OCEAN CITY — A reversal on one element of an appeal filed by a man convicted of manslaughter was not enough to toss out the entire conviction, the state’s Court of Special Appeals opined this week.
In June 2014, a Worcester County Circuit Court jury found George Nottingham, now 51, of West Ocean City, guilty on all counts related to the January 2013 death of Michael Post including manslaughter, second-degree assault, reckless endangerment and affray. Nottingham was later sentenced to seven years for the manslaughter conviction, the maximum allowed under the guidelines, along with five years each for second-degree assault, reckless endangerment and affray, all of which is being served concurrently.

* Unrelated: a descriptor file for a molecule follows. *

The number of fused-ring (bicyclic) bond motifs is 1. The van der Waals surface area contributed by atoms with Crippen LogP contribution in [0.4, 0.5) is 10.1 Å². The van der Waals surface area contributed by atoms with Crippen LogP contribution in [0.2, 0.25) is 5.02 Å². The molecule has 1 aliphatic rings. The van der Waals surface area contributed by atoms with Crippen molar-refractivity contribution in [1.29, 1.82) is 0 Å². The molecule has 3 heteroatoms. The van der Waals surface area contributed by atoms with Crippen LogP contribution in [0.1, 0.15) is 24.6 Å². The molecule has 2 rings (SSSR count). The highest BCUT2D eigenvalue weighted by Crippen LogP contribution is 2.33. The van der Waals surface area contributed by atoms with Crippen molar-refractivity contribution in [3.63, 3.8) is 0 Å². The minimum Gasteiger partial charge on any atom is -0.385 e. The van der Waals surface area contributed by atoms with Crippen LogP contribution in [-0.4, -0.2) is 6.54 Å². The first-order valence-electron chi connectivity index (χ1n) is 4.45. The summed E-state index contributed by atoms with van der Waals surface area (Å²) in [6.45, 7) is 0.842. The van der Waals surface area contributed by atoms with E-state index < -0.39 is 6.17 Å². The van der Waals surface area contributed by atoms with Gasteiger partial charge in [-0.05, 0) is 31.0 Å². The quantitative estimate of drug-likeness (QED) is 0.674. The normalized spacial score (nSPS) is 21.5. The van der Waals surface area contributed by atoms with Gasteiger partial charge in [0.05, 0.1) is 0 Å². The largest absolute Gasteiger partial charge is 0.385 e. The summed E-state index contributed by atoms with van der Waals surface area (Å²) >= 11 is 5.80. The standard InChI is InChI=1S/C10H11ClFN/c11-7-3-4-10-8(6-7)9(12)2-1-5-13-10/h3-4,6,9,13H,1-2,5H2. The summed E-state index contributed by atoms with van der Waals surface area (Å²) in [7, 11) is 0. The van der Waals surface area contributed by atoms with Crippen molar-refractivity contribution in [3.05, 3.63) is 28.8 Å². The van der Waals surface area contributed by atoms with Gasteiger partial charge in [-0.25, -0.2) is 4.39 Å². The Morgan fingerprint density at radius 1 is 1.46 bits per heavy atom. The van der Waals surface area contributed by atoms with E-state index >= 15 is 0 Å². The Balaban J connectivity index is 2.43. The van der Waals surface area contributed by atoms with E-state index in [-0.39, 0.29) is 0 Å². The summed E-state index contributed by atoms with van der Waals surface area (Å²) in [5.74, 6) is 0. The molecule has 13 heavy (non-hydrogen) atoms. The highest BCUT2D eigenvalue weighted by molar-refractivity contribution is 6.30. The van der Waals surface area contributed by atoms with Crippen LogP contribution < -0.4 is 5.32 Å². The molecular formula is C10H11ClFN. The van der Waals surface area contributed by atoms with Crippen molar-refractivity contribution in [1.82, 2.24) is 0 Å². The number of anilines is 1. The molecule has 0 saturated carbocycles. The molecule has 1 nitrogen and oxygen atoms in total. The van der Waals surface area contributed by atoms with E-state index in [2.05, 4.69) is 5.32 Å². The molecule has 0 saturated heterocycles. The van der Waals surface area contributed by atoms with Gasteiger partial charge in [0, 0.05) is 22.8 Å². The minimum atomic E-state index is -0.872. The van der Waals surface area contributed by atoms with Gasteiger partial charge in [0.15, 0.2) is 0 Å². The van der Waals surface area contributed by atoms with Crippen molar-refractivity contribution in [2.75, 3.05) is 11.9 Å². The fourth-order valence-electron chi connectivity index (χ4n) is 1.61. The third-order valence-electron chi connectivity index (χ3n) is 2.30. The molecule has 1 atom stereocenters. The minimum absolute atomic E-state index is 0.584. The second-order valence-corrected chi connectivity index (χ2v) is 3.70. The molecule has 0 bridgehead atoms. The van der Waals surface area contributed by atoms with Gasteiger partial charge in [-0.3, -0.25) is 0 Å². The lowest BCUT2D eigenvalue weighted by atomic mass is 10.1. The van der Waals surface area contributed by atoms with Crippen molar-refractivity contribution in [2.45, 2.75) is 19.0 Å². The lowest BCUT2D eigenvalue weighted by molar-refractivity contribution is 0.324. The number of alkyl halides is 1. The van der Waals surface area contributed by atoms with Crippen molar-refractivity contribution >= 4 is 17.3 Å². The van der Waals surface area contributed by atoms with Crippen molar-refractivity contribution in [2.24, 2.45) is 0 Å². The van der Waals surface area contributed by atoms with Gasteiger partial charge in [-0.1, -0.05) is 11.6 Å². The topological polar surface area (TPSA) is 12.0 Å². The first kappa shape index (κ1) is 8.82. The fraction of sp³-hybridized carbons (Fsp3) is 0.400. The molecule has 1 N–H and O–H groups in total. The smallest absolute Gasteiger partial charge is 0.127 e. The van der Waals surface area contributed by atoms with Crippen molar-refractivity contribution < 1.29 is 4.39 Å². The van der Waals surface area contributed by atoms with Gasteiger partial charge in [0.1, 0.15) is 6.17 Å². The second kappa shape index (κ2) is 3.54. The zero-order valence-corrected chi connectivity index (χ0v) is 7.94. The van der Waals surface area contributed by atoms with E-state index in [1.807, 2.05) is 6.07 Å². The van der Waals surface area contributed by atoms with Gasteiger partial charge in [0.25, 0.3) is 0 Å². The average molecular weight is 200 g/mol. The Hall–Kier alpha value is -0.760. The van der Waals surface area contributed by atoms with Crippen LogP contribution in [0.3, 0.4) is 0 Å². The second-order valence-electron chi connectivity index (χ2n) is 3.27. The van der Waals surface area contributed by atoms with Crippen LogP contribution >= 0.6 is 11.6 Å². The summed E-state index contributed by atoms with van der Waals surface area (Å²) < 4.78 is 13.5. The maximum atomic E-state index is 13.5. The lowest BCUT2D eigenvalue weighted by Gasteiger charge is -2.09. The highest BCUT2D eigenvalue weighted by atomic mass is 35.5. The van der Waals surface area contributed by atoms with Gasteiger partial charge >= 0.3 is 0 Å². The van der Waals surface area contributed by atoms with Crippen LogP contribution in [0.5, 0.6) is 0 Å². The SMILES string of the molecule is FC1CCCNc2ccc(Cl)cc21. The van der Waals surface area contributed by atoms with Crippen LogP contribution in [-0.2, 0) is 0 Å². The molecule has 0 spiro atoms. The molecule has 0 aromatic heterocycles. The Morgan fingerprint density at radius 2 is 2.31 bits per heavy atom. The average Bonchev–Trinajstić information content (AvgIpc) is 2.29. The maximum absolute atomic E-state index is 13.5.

Nottingham’s appeal asserted when the prosecutors left out the “to the terror of the people” element in the affray definition, they biased the jury on the affray verdict, which, in turn, biased the jury on the verdicts for manslaughter, assault and reckless endangerment. The Court of Appeals reviewed the case and determined the prosecution did err in its definition of affray and ultimately tossed out the conviction on that charge alone.